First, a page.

The Onside Kick in Youth Football

In 2006 when I started coaching tackle youth football again, the leagues coaching coordinator was very big on kicking onside kicks.  That was his thing.  To be honest, onside kicking every kick did not work out for us.  Sure we picked a few turnovers, but the majority of time we gave the other team 7 to 12 yards on our kick off.

In 2007 we started kicking just over the head of the 1st line of the kick return team and try to have the ball bounce before the second line of returners.  This short kick off worked better for us.  We recovered about the same number of kicks and most of the time, the returner at the second line just fell on the ball.  We would pick up about 7 yards a kick vs our old onside kick.  I cringed a few times when our kicker kicked the ball a little hard and it drifted into the “real” returners hands. 

This year, I am going to continue with the short kick focused on the second line of returners.  What have you had success with on youth football kickoffs?

Good Luck this season.  Play for Fun and Winning is Funner!

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  1. Some coaches would rather “teach” their kids a bastardized form of the game because it is too hard to COACH their players in the proper fundamentals of special teams. I have seen teams up by 30 points continually onside kicking. To me, this is unsportsmanlike. It is more about the coaches ego than anything else.

    1. Unfortunately you are wrong about the onside kick or shirt kick. Many youth football coached have limited practice time, so special teams does not get the focus it probably deserves but that’s just how it is. We spend most of our time on offense and defense blocking and tackling not running kick off lanes and zones, since kick off maybe 2/75 plays a game. Plus kicking deep in youth football to a few stud running backs opens up the field. Open field tackling is very difficult for youth football players so the risk to kick deep and a return for a TD is pretty big. A kick return for a TD is a big momentum change in a game similar to a pick 6. Kicking short or onside allows your team to control ball position on the field. Usually when you see a youth football team kick deep the return is back to the 40 or 50 yard line which is very close to an onside kick field position anyway without the risk. The bastardization of the game is the opponent that does not know a team onside kicks and lets us get the onside kick the majority of times. We have a hands team for onside kicks and a triple trap blocking scheme for long kicks. Just my two cents, but I have been coaching youth football under 7th grade level for almost 20 years. How long have you coached youth football?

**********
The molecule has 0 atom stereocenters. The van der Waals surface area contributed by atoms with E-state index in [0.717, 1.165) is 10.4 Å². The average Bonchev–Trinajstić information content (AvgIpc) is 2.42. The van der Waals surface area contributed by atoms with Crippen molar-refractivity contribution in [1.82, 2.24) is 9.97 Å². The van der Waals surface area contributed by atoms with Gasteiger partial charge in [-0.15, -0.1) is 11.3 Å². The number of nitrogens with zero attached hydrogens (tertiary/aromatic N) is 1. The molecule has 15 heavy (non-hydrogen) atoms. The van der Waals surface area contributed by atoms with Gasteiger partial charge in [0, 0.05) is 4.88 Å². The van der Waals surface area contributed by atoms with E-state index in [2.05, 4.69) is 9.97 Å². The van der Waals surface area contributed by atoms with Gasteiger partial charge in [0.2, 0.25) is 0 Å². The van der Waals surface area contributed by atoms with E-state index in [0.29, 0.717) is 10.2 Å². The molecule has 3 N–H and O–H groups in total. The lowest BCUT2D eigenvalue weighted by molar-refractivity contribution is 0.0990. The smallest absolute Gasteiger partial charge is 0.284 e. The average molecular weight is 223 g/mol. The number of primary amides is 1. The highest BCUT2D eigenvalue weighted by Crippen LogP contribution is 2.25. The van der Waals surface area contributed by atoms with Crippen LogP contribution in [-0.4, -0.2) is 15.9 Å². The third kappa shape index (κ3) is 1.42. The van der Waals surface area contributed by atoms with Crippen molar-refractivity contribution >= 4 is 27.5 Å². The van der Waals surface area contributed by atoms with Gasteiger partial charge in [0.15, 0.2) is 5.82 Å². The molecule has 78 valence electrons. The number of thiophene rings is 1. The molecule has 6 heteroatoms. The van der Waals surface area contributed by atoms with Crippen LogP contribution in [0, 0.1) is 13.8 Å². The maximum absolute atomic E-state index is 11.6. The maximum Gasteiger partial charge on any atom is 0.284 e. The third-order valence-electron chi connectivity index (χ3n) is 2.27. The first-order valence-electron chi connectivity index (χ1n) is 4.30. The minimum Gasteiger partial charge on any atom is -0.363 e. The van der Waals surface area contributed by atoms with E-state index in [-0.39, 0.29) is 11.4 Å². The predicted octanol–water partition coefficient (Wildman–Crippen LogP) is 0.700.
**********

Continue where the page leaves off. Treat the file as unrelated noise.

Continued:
1. I’ve been coaching youth football under 7th grade for 14 years now. And I must say, the excessive onside kick is pretty terrible and cheesy when you as a head coach bank on the fact that you are capitalizing on the inadequacies of the age group.That’s my personal opinion. For coaches that do, more power to you. Do what you have to do. For coaches that don’t like it, I say better prepare for it. Last season my squad played a championship game against an opponent that kicked the onside kick EVERY TIME they kicked. Even after retrieving it consecutively and scoring. Yea, I felt like it was a pretty cheesy but in the end, my boys should have executed a bit better. I’ll never resort to such tactics myself. Come on coach…COACH.

      2. Ya, I thought it was cheesy at first many years ago but most of the winning teams do it, so I went to using it too. We pretty much only kick onsides now. That’s youth football. Youre not coaching in college or the NFL. You must adjust your coaching to your age group. Its just like Little League baseball were teams steal a ton of bases. We have 2 days of practice a week to coach not five so we coach what we can that works for our team. Give me 5 days and a Select team and I can coach Kick Off and Kick Return Teams. Look you can be stubborn or learn to coach youth football. I am coaching youth football not HS or the NFL. Thanks for your comments.

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